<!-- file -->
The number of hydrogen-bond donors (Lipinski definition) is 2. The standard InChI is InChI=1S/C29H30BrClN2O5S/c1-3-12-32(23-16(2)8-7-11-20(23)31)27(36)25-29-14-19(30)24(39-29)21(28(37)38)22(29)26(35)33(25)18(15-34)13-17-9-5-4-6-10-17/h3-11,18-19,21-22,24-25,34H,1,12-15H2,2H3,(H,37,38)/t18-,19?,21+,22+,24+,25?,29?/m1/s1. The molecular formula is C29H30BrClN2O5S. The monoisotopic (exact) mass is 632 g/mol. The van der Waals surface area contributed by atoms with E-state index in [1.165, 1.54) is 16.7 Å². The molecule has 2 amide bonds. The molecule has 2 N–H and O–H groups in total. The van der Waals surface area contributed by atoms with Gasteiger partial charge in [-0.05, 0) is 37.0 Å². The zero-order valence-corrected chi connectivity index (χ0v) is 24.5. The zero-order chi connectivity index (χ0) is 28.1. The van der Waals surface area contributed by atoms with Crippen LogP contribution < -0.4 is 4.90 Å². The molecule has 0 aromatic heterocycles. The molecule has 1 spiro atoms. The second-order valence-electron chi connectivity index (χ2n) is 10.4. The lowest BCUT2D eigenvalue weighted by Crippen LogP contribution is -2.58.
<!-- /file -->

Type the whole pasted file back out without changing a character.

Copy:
The number of hydrogen-bond donors (Lipinski definition) is 2. The standard InChI is InChI=1S/C29H30BrClN2O5S/c1-3-12-32(23-16(2)8-7-11-20(23)31)27(36)25-29-14-19(30)24(39-29)21(28(37)38)22(29)26(35)33(25)18(15-34)13-17-9-5-4-6-10-17/h3-11,18-19,21-22,24-25,34H,1,12-15H2,2H3,(H,37,38)/t18-,19?,21+,22+,24+,25?,29?/m1/s1. The molecular formula is C29H30BrClN2O5S. The monoisotopic (exact) mass is 632 g/mol. The van der Waals surface area contributed by atoms with E-state index in [1.165, 1.54) is 16.7 Å². The molecule has 2 amide bonds. The molecule has 2 N–H and O–H groups in total. The van der Waals surface area contributed by atoms with Gasteiger partial charge in [-0.05, 0) is 37.0 Å². The zero-order valence-corrected chi connectivity index (χ0v) is 24.5. The zero-order chi connectivity index (χ0) is 28.1. The van der Waals surface area contributed by atoms with Crippen LogP contribution < -0.4 is 4.90 Å². The molecule has 0 aromatic heterocycles. The molecule has 1 spiro atoms. The second-order valence-electron chi connectivity index (χ2n) is 10.4. The lowest BCUT2D eigenvalue weighted by Crippen LogP contribution is -2.58.